The innate immune system is important for control of infections, including herpesvirus infections. Intracellular DNA potently stimulates antiviral IFN responses. It is known that plasmacytoid dendritic cells sense herpesvirus DNA in endosomes via TLR9 and that nonimmune tissue cells can sense herpesvirus DNA in the nucleus. However, it remains unknown how and where myeloid cells, such as macrophages and conventional dendritic cells, detect infections with herpesviruses. In this study, we demonstrate that the HSV-1 capsid was ubiquitinated in the cytosol and degraded by the proteasome, hence releasing genomic DNA into the cytoplasm for detection by DNA sensors. In this context, the DNA sensor IFN-γ–inducible 16 is important for induction of IFN-β in human macrophages postinfection with HSV-1 and CMV. Viral DNA localized to the same cytoplasmic regions as did IFN-γ–inducible 16, with DNA sensing being independent of viral nuclear entry. Thus, proteasomal degradation of herpesvirus capsids releases DNA to the cytoplasm for recognition by DNA sensors.

The innate immune system represents a first line of defense against infections, including viral infections (1, 2), and uses a limited set of pattern recognition receptors (PRRs) to sense pathogen-associated molecular patterns (PAMP)s, which are either microbe-specific molecules or molecules with abnormal location of chemical modifications (36). A subset of PRRs stimulates expression of the antiviral type I IFNs in response to PAMP recognition (1, 2), and absence of proper IFN responses were shown to lead to severely impaired defense against viral infections in humans and mice (79).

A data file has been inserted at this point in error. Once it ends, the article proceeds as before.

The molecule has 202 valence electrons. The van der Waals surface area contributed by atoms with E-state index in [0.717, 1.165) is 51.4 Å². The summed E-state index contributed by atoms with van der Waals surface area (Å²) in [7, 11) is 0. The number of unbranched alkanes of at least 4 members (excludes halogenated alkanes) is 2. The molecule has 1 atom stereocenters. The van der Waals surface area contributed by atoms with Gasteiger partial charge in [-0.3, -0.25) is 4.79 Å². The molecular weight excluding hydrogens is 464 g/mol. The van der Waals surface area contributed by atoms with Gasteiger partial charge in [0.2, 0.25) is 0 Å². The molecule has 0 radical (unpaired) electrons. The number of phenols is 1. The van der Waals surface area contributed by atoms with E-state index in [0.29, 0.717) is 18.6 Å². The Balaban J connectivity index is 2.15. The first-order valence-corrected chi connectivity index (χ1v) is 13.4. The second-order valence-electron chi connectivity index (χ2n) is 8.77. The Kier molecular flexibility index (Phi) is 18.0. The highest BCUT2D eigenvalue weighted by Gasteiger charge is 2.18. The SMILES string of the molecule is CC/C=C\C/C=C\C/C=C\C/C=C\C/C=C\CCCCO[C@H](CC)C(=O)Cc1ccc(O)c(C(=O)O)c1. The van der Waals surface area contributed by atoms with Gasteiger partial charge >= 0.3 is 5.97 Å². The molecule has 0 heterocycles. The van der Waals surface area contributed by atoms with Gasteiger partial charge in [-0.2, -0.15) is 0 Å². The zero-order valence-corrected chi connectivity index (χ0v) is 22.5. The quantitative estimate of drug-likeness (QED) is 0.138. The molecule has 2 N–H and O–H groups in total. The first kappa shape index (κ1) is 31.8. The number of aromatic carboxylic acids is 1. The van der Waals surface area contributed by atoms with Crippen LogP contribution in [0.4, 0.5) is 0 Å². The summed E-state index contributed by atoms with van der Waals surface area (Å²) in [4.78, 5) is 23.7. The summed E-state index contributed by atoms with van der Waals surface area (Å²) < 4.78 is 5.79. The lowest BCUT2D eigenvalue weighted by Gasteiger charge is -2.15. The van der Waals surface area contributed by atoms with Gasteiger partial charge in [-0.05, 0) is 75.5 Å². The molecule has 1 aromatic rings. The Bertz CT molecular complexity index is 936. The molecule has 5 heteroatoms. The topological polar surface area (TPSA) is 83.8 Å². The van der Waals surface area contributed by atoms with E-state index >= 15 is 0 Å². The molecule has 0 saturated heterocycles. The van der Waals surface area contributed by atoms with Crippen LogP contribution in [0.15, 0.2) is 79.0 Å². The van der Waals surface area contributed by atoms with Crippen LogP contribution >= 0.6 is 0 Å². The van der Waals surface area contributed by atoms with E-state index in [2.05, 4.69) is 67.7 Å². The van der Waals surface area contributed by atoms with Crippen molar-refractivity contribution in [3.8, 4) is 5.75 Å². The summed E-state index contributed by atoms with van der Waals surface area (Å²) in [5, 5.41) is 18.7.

Herpesviruses are a large family of dsDNA viruses, which are the causative agents of disease, including encephalitis, genital herpes (HSV), congenital disorders, and various conditions in immunocompromised individuals (CMV). Following entry of the virus, either by direct fusion with the plasma membrane or via endocytosis, productive infection is initiated by transport of the DNA-containing capsid along microtubules to the nucleus where the viral DNA is delivered (10). However, many virus particles do not lead to productive infection, even in highly permissive cells (11), and cell types differ with respect to permissiveness for herpesvirus infections. Therefore, knowledge of innate immune response to viral infection requires understanding of both productive and nonproductive infections, as well as the issue of cell-type specificity.